GenoVic is Melbourne Genomics’ clinical-grade system for laboratories that can facilitate each step of a genomic test, securely store the big data it generates, and enable that data to inform a patient’s care.
The new GenoVic update marks a key milestone in the effort to make genomic data reusable. The release – named Baw Baw – allows laboratories to give other laboratories secure access to their data.
“If a patient’s new doctor were to order a genomic test without knowing they already had one, the patient may have to pay out-of-pocket for an additional test,” said Dr Natalie Thorne, Genomic Information Management Lead at Melbourne Genomics.
“This new GenoVic release is the first step in addressing the challenge of data access and reuse. With the right patient consent, laboratories can now use GenoVic to give others access to existing data.”
The new functionality operates in the cloud, ensuring efficient and secure management of big data files. The Baw Baw release also provides users with key user administration features and provides an end-to-end audit trail of all testing activities in GenoVic for assurance.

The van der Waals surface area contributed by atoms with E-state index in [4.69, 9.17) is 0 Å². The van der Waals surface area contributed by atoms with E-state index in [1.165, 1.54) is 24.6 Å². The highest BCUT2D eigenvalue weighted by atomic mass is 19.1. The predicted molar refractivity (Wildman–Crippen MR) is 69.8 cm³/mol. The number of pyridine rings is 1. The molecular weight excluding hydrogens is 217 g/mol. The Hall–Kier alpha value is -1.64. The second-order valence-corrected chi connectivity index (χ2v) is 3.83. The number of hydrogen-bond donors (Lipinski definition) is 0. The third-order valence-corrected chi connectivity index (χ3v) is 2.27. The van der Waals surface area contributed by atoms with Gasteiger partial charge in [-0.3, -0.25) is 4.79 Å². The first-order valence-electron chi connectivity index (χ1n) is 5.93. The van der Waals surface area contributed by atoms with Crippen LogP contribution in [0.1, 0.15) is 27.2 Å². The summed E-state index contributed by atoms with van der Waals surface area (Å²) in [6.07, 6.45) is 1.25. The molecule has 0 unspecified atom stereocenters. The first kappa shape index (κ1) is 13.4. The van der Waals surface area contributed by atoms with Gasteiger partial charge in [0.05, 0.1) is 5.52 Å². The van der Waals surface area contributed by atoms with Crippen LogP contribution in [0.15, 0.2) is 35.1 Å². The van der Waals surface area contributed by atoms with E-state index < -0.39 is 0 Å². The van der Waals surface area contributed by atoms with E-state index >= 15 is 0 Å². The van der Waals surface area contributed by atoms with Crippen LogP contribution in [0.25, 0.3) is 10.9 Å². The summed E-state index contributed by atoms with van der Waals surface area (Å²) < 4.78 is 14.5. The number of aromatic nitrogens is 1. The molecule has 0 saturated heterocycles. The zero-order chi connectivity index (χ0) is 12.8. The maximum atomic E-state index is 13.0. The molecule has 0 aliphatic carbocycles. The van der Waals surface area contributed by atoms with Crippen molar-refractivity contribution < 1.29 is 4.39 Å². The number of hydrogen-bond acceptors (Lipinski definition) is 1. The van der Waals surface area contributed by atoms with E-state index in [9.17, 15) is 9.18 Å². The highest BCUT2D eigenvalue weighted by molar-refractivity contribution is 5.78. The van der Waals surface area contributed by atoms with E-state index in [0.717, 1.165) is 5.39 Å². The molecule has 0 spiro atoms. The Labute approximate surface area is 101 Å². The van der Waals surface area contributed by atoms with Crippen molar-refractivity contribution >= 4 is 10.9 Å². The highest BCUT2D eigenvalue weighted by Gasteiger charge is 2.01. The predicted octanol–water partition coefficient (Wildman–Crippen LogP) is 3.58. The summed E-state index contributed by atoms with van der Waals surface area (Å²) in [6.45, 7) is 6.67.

“Medicare is already starting to fund reanalysis of genomic data. We’re preparing for future demand. With GenoVic, laboratories will have the ability to reanalyse existing genomic information seamlessly and safely, avoiding costly duplication of testing,” said Dr Thorne.
Additional releases scheduled for later this year will build on this functionality and allow other laboratories to request data for clinical use.
This means that if a patient already has a genomic test on file elsewhere, their current laboratory can request this information from the patient’s original laboratory.
“Australians should be able to access genomic-informed care whenever they need it. We need clinical genomic data to be connected across the systems underpinning our health services across the country,” said Dr. Thorne.
“Of course, this capability needs to be underpinned by best practice data management principles, privacy and security. This means patients can be sure their data is available to only the right people for the right purpose.”